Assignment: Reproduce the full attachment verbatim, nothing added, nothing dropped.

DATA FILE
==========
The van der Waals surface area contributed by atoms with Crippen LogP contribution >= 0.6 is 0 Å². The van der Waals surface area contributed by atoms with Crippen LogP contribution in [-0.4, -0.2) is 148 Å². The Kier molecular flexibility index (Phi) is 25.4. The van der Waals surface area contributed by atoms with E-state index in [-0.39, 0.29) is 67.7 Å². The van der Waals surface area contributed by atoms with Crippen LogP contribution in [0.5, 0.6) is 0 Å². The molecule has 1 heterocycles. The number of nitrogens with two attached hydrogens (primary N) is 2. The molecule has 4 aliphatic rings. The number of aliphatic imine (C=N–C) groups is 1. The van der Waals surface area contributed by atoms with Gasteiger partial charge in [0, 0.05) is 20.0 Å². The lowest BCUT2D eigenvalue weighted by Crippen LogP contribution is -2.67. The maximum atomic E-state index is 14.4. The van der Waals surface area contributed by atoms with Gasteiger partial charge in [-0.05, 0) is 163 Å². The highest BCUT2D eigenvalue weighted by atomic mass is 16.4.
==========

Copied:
The van der Waals surface area contributed by atoms with Crippen LogP contribution >= 0.6 is 0 Å². The van der Waals surface area contributed by atoms with Crippen LogP contribution in [-0.4, -0.2) is 148 Å². The Kier molecular flexibility index (Phi) is 25.4. The van der Waals surface area contributed by atoms with E-state index in [-0.39, 0.29) is 67.7 Å². The van der Waals surface area contributed by atoms with Crippen LogP contribution in [0.5, 0.6) is 0 Å². The molecule has 1 heterocycles. The number of nitrogens with two attached hydrogens (primary N) is 2. The molecule has 4 aliphatic rings. The number of aliphatic imine (C=N–C) groups is 1. The van der Waals surface area contributed by atoms with Gasteiger partial charge in [0, 0.05) is 20.0 Å². The lowest BCUT2D eigenvalue weighted by Crippen LogP contribution is -2.67. The maximum atomic E-state index is 14.4. The van der Waals surface area contributed by atoms with Gasteiger partial charge in [-0.05, 0) is 163 Å². The highest BCUT2D eigenvalue weighted by atomic mass is 16.4.